Did for a Model vault his Brain,
Whose Columnes should so high be rais'd
To arch the Brows that on them gaz'd.

Why should of all things Man unrul'd
Such unproportion'd dwellings build?
The Beasts are by their Denns exprest:
And Birds contrive an equal Nest;
The low roof'd Tortoises do dwell
In cases fit of Tortoise-shell:
No Creature loves an empty space;
Their Bodies measure out their Place.

But He, superfluously spread,
Demands more room alive then dead.

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Salmacis and Hermaphroditus.

MY wanton lines doe treate of amorous loue,
Such as would bow the hearts of gods aboue:
Then Venus, thou great Citherean Queene,
That hourely tript on the Idalian greene,
Thou laughing Erycina, daygne to see
The verses wholly consecrate to thee;
Temper them so within thy Paphian shrine,
That euery Louers eye may melt a line;
Commaund the god of Loue that little King,
To giue each verse a sleight touch with his wing,
That as I write, one line may draw the tother,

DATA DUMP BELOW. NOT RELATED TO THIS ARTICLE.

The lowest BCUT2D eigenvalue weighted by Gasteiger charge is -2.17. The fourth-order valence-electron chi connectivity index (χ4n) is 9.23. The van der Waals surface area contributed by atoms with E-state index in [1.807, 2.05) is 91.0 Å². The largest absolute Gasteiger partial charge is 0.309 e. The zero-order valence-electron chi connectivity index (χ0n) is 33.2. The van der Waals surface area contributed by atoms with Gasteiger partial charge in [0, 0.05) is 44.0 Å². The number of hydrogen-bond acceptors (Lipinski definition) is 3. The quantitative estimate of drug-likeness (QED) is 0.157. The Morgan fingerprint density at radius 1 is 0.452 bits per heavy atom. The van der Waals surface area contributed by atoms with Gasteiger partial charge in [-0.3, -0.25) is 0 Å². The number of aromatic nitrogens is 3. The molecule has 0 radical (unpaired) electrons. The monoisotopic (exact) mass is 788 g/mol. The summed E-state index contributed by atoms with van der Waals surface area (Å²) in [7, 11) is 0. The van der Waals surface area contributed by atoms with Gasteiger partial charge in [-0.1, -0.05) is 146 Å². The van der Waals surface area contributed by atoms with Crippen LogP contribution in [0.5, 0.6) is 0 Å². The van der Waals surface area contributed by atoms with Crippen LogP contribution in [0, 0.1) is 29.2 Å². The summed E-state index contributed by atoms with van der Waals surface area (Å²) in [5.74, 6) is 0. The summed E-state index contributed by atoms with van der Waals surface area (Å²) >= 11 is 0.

And euery word skip nimbly o're another.
There was a louely boy the Nymphs had kept,
That on the Idane mountains oft had slept,
Begot and borne by powers that dwelt aboue,
By learned Mercury of the Queene of loue:
A face he had that shew'd his parents fame,
And from them both conioynd, he drew his name:
So wondrous fayre he was that (as they say)
Diana being hunting on a day,

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Isaac Watts

Hymn 70

Christ inviting, and the church answering the invitation.

SS 2:14-17.

[Hark! the Redeemer from on high
Sweetly invites his fav'rites nigh;
From caves of darkness and of doubt,
He gently speaks, and calls us out.

"My dove, who hidest in the rock,
Thine heart almost with sorrow broke,
Lift up thy face, forget thy fear,